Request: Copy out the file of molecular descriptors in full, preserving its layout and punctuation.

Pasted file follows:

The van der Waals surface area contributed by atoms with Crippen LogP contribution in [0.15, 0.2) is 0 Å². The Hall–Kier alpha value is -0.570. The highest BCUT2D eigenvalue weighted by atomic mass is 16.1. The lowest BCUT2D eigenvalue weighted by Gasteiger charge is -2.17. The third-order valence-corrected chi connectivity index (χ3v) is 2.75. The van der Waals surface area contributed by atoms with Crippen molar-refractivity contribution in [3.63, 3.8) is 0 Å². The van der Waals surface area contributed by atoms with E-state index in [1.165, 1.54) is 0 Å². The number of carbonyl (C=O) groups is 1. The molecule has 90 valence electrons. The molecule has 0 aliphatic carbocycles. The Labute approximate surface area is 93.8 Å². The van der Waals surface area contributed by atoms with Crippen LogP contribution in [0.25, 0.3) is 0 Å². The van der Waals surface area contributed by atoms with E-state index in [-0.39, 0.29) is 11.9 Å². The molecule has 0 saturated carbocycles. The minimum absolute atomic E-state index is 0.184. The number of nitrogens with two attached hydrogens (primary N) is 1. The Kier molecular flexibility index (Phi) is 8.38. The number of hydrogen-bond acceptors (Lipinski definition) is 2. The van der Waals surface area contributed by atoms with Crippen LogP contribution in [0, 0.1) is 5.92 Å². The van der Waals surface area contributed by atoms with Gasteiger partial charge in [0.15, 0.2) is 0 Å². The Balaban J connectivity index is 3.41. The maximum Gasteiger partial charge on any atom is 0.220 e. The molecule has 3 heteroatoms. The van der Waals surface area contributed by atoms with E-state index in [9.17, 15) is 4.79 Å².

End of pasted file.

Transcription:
The van der Waals surface area contributed by atoms with Crippen LogP contribution in [0.15, 0.2) is 0 Å². The Hall–Kier alpha value is -0.570. The highest BCUT2D eigenvalue weighted by atomic mass is 16.1. The lowest BCUT2D eigenvalue weighted by Gasteiger charge is -2.17. The third-order valence-corrected chi connectivity index (χ3v) is 2.75. The van der Waals surface area contributed by atoms with Crippen molar-refractivity contribution in [3.63, 3.8) is 0 Å². The van der Waals surface area contributed by atoms with E-state index in [1.165, 1.54) is 0 Å². The number of carbonyl (C=O) groups is 1. The molecule has 90 valence electrons. The molecule has 0 aliphatic carbocycles. The Labute approximate surface area is 93.8 Å². The van der Waals surface area contributed by atoms with Crippen LogP contribution in [0.25, 0.3) is 0 Å². The van der Waals surface area contributed by atoms with E-state index in [-0.39, 0.29) is 11.9 Å². The molecule has 0 saturated carbocycles. The minimum absolute atomic E-state index is 0.184. The number of nitrogens with two attached hydrogens (primary N) is 1. The Kier molecular flexibility index (Phi) is 8.38. The number of hydrogen-bond acceptors (Lipinski definition) is 2. The van der Waals surface area contributed by atoms with Crippen LogP contribution in [0, 0.1) is 5.92 Å². The van der Waals surface area contributed by atoms with Gasteiger partial charge in [0.15, 0.2) is 0 Å². The Balaban J connectivity index is 3.41. The maximum Gasteiger partial charge on any atom is 0.220 e. The molecule has 3 heteroatoms. The van der Waals surface area contributed by atoms with E-state index in [9.17, 15) is 4.79 Å².